Eating and Drinking in Alsace, France
Published: June 2009
By Christopher Petkanas
Not quite French, not fully German, the traditional taverns of northeastern France have a vernacular all their own, full of paneling, checked tablecloths, regional wines, and a thousand variations on pork.
The Alsatians wring more feeling out of stub than seems possible for one abrupt syllable that merely translates as “room”—in the domestic context of old Alsace, a combined living-dining room. For the Alsatian writer Gérard Oberlé, stub is synonymous with coziness, a cocoon of “physical, spiritual, and moral happiness” bundling “intimacy, volupté, comfort, trust, tranquillity, security, harmony.” When the stub leaves home to take up occupancy in a public eating place it becomes a winstub, or “wine room,” a strictly codified subspecies of bistro (or tavern, if you prefer) unique to this northeastern region of France. Winstube are often casually described as wine bars, but if that’s what you go expecting, you’ll be very surprised.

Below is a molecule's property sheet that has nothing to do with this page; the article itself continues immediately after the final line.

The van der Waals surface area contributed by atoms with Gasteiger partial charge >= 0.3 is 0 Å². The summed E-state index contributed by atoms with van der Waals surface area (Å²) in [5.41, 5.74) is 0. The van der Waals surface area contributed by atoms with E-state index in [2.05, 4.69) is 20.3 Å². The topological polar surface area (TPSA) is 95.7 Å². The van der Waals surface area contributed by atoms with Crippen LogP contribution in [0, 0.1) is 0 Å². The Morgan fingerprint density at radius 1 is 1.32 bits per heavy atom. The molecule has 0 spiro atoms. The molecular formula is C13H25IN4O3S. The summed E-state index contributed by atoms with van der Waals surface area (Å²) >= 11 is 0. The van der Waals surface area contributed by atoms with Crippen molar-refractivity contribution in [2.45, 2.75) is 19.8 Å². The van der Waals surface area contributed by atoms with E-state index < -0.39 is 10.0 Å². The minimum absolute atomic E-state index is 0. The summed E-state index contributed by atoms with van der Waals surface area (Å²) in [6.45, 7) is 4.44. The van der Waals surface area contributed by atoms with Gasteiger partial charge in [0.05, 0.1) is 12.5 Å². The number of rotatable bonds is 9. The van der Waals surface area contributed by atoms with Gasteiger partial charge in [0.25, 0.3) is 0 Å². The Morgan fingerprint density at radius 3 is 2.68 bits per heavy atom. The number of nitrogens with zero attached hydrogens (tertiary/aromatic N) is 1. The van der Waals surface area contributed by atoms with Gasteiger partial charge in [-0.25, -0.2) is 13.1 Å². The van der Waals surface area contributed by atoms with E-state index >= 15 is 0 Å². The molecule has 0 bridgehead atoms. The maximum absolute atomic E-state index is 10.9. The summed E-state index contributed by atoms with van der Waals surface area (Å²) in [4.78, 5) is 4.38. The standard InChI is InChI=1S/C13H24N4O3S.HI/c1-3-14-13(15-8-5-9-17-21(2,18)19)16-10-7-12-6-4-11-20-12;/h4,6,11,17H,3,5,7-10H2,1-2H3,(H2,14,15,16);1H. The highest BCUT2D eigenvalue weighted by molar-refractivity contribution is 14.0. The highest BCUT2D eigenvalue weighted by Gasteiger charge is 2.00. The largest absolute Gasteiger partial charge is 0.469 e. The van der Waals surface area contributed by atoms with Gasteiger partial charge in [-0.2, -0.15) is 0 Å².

Like the bouchons of Lyons, the crêperies of Brittany, and even the cafés of Paris, winstube can be seen as an imperative: the eating and drinking culture in Alsace is so strong and specific it required and evolved its own format. In Strasbourg, the provincial capital, and the romantic medieval towns within a two-hour drive of it, the rules are clear. A restaurant with the trappings of a winstub but that serves roasted langoustines with vanilla butter is not a winstub. Just as, sorry, choucroute garnie (sauerkraut with a theoretically infinite possibility of pig parts) served in a place with valet parking and crystal chandeliers will never be a plat de winstub.